With origins in Galveston, Juneteenth – the federal holiday commemorating the end of slavery – has long been celebrated by Black Americans across Texas. The day engages with Black American culture, from historical reenactments to large cookouts. But Black Americans aren’t the only ones who celebrate Juneteenth. Taco journalist Mando Rayo was curious – what about Black Mexicans?
It makes sense. Before Texas was Texas, it was Mexico; before it was Mexico, it was – and still is – Indigenous land. “I think for me as a Latino, just thinking about the intersection between, you know, Mexicanos and Black and Indigenous populations and also like some of those things that we don’t like to talk about…” Rayo notes. “And through these stories, I hope that we can learn and go beyond what was taught to us.”
Mascogos are descendants of Black Seminoles who escaped from slavery in the mid-1800s and settled primarily in Coahuila, Mexico. After learning about this history, Rayo spent two episodes of Tacos of Texas tracing the history and foodways of Black Seminoles across the region.
“Black Seminole leader John Horse and about 180 Black Seminoles staged a mass escape in 1849 to northern Mexico, where slavery had been abolished 20 years earlier,” Rayo shares. “The Mexican government welcomed the Seminole allies as border guards on the frontier, and they settled in Nacimiento, Coahuila. I don’t know about you, but I wasn’t taught this in school.”
Rayo began learning the history of Black Seminoles with the help of Windy Goodloe and Corina Torralba Harrington of the Seminole Indian Scout Cemetery Association in Brackettville, Texas. Goodloe, the secretary of the Seminole Indian Scout Cemetery Association, has deep roots within the town of around 2,000 people. Though the population is sparse, Brackettville is revitalized when Juneteenth comes around.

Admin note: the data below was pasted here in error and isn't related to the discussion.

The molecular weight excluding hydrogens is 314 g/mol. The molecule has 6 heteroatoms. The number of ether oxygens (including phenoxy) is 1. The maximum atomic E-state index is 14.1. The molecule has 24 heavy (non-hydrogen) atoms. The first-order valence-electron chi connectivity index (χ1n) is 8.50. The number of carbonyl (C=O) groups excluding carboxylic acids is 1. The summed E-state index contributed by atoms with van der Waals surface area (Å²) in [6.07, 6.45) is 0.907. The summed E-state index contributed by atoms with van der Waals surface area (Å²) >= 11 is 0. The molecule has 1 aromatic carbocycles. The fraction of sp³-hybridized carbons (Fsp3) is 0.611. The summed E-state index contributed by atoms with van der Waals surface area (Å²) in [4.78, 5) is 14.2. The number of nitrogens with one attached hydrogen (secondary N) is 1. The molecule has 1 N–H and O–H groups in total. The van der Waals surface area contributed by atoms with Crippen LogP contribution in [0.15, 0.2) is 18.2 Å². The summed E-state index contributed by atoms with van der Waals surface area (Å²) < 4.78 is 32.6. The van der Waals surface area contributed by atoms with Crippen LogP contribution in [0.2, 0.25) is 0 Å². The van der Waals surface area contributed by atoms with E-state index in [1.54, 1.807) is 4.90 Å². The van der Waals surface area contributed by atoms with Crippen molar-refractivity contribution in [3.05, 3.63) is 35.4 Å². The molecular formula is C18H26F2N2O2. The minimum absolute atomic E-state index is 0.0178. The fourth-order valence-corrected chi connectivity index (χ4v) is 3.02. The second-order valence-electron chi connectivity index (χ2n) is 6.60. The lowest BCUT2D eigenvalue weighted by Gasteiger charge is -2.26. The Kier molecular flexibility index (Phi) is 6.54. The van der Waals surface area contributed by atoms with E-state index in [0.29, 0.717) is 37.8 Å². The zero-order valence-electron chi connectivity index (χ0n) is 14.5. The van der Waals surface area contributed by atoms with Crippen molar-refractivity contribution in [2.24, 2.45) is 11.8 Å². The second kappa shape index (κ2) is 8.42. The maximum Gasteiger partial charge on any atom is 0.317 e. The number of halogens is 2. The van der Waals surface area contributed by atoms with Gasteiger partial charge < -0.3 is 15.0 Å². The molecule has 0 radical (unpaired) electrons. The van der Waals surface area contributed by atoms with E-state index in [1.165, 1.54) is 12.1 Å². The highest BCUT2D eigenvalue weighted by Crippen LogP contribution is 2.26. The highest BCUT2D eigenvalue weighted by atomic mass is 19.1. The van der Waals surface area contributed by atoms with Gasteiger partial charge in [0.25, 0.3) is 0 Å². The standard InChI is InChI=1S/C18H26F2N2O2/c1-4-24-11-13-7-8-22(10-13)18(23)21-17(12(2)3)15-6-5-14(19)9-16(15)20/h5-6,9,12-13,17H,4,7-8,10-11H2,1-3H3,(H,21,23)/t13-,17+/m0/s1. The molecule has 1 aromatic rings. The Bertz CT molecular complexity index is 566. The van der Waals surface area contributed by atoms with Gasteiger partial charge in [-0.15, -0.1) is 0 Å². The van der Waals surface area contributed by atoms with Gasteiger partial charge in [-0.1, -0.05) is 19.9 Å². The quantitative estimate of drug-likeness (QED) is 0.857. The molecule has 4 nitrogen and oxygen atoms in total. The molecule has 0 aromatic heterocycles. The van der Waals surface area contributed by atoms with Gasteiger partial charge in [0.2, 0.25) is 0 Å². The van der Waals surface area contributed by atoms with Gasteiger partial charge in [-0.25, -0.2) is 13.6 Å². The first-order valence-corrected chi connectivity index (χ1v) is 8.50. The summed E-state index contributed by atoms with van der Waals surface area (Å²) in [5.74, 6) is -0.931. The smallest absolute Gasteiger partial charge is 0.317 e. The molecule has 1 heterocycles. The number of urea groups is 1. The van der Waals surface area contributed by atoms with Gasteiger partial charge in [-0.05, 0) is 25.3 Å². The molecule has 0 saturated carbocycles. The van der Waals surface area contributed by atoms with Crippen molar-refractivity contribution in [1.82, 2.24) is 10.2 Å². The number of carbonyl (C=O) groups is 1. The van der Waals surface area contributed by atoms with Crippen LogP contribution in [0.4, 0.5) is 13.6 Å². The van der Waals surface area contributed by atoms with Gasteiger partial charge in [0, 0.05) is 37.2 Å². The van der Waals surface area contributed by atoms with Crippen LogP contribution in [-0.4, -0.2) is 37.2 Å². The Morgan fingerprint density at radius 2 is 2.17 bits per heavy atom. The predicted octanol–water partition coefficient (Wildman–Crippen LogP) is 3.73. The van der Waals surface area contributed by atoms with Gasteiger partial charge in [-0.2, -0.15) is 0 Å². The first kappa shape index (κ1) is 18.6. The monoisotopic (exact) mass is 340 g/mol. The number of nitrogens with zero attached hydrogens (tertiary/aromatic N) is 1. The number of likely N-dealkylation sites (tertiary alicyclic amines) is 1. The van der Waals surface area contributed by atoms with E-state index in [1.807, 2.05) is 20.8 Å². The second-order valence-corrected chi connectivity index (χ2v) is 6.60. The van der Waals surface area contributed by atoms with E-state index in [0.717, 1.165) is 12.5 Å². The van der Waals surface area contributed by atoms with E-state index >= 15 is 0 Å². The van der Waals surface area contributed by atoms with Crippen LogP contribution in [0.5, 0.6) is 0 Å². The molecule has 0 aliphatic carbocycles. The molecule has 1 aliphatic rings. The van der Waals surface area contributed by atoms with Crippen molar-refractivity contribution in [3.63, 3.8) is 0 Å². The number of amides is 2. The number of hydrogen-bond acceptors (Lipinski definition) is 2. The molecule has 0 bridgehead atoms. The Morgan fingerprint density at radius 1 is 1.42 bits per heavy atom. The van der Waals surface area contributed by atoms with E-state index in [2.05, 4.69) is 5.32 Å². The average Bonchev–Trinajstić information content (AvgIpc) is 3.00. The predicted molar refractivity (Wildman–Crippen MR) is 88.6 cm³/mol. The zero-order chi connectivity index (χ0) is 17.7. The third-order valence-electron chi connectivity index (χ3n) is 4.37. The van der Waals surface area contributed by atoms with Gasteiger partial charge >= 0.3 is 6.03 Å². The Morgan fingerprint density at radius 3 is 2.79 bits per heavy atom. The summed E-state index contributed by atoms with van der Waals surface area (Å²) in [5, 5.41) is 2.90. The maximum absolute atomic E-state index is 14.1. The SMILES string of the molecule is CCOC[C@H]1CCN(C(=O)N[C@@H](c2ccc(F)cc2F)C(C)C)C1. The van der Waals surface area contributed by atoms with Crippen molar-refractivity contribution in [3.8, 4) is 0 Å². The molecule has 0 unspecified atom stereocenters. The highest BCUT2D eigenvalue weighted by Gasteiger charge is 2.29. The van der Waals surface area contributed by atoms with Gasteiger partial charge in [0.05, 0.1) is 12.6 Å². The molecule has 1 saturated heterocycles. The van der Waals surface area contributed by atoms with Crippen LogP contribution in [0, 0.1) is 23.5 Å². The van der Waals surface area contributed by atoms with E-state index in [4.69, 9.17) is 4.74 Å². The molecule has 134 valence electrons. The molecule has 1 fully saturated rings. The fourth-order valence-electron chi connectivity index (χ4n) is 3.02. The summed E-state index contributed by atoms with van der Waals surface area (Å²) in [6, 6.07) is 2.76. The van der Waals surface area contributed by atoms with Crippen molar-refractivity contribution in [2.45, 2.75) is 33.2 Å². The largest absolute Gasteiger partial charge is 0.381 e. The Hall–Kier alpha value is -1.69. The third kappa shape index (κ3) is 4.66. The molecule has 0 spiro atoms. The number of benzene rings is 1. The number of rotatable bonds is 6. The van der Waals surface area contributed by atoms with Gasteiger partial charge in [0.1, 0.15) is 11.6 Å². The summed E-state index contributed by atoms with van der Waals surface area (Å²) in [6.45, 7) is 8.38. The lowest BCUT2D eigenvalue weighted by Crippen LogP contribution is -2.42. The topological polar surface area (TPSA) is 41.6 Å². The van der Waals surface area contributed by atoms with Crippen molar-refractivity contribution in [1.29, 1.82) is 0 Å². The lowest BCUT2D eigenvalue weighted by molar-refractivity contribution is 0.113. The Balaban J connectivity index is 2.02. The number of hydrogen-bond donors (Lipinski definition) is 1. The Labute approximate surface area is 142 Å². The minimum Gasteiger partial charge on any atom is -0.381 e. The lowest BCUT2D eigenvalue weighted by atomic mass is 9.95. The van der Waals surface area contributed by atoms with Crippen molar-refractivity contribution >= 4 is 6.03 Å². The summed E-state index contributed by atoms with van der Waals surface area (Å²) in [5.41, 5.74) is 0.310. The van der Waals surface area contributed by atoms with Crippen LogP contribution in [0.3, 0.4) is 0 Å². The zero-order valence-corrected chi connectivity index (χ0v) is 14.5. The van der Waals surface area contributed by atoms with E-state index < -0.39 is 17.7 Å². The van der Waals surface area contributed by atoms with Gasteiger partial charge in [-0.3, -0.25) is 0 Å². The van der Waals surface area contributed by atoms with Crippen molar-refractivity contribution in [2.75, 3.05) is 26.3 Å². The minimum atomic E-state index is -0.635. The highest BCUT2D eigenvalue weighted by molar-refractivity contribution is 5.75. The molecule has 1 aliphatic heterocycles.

“Juneteenth, for us, is different in a way,” Goodloe explains. “We celebrate Juneteenth in solidarity with our Black brethren, although we were already free. We understand because of the travels of the Black Seminole, we as a people understand what freedom means.”
For Goodloe, Juneteenth isn’t just about the cookouts or the parade – it’s about embracing the connection between her and her loved ones’ Black Seminole heritage. She tells the Tacos of Texas podcast that that connection tethers people between Brackettville and Nacimiento. “These are our kinfolk,” Goodloe expresses. “[You’re] immediately embraced.”
The next day, Rayo ventures south to Nacimiento in Coahuila, Mexico, to meet with Torralba, the treasurer of the Seminole Indian Scout Cemetery Association. Though she lives in San Antonio, every Juneteenth she returns to Nacimiento for what feels like a big reunion.
“We have people that live around in Múzquiz and around other little towns in Mexico that come into Nacimiento for the celebration,” Torralba recalls. The days are stacked – a cabalgata, a baile, and of course… food!
Rayo finds familiar flavors throughout the celebrations – frijole rancheros, empanadas de la calabacita, and even potato salad. One dish that exists both in Mexico and stateside is sofkee. Derived from the Creek word safke or osafke, sofkee is a white corn-based soup cooked with ash originating from the southeast United States, the recipe traveling with the Indigenous peoples. Sweet and a tiny bit grainy, Rayo’s first taste instantly transports him to childhood, spooning his grandmother’s arroz con leche on a cold day.
This is the kind of familiarity that weaves together Texas, Mexican, and Seminole cuisines.
“Black Seminoles here in Nacimiento are really kind of holding onto their roots,” Rayo says. “Even though they may not know the dates or how the celebration came to be, they have that pride in being negros mascogos.”
You can hear more from Rayo’s journey in the player above and subscribe to Tacos of Texas here.